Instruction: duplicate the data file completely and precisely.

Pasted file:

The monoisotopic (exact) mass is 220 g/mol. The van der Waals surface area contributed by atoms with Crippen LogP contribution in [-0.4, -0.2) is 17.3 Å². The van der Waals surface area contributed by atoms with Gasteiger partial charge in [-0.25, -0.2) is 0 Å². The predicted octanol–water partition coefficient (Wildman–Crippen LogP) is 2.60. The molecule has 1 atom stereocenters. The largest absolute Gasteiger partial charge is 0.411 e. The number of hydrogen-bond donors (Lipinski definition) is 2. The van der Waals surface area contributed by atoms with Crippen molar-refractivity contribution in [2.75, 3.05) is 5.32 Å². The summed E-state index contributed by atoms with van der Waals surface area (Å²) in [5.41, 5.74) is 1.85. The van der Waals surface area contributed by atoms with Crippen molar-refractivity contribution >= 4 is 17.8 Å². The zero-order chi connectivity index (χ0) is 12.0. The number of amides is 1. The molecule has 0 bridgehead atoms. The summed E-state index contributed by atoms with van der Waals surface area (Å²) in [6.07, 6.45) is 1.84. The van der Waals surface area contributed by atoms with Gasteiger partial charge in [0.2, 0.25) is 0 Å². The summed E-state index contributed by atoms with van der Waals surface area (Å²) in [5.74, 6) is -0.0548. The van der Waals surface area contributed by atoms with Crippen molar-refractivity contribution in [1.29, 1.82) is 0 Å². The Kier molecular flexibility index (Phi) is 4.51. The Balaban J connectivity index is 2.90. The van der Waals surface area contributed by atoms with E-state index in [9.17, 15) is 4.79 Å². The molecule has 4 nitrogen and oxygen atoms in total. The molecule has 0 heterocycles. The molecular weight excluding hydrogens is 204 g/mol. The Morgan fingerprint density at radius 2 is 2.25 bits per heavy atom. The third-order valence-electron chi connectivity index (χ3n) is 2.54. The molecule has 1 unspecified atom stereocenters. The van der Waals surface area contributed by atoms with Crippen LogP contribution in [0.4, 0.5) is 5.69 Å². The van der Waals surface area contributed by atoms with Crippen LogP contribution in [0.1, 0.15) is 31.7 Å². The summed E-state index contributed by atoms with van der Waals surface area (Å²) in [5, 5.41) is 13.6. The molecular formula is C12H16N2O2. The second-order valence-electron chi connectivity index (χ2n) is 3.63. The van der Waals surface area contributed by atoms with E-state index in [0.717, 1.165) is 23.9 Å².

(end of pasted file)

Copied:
The monoisotopic (exact) mass is 220 g/mol. The van der Waals surface area contributed by atoms with Crippen LogP contribution in [-0.4, -0.2) is 17.3 Å². The van der Waals surface area contributed by atoms with Gasteiger partial charge in [-0.25, -0.2) is 0 Å². The predicted octanol–water partition coefficient (Wildman–Crippen LogP) is 2.60. The molecule has 1 atom stereocenters. The largest absolute Gasteiger partial charge is 0.411 e. The number of hydrogen-bond donors (Lipinski definition) is 2. The van der Waals surface area contributed by atoms with Crippen molar-refractivity contribution in [2.75, 3.05) is 5.32 Å². The summed E-state index contributed by atoms with van der Waals surface area (Å²) in [5.41, 5.74) is 1.85. The van der Waals surface area contributed by atoms with Crippen molar-refractivity contribution >= 4 is 17.8 Å². The zero-order chi connectivity index (χ0) is 12.0. The number of amides is 1. The molecule has 0 bridgehead atoms. The summed E-state index contributed by atoms with van der Waals surface area (Å²) in [6.07, 6.45) is 1.84. The van der Waals surface area contributed by atoms with Gasteiger partial charge in [0.2, 0.25) is 0 Å². The summed E-state index contributed by atoms with van der Waals surface area (Å²) in [5.74, 6) is -0.0548. The van der Waals surface area contributed by atoms with Crippen molar-refractivity contribution in [1.29, 1.82) is 0 Å². The Kier molecular flexibility index (Phi) is 4.51. The Balaban J connectivity index is 2.90. The van der Waals surface area contributed by atoms with E-state index in [9.17, 15) is 4.79 Å². The molecule has 4 nitrogen and oxygen atoms in total. The molecule has 0 heterocycles. The molecular weight excluding hydrogens is 204 g/mol. The Morgan fingerprint density at radius 2 is 2.25 bits per heavy atom. The third-order valence-electron chi connectivity index (χ3n) is 2.54. The molecule has 1 unspecified atom stereocenters. The van der Waals surface area contributed by atoms with Crippen LogP contribution in [0.4, 0.5) is 5.69 Å². The van der Waals surface area contributed by atoms with Crippen LogP contribution in [0.1, 0.15) is 31.7 Å². The summed E-state index contributed by atoms with van der Waals surface area (Å²) in [5, 5.41) is 13.6. The molecular formula is C12H16N2O2. The second-order valence-electron chi connectivity index (χ2n) is 3.63. The van der Waals surface area contributed by atoms with E-state index in [0.717, 1.165) is 23.9 Å².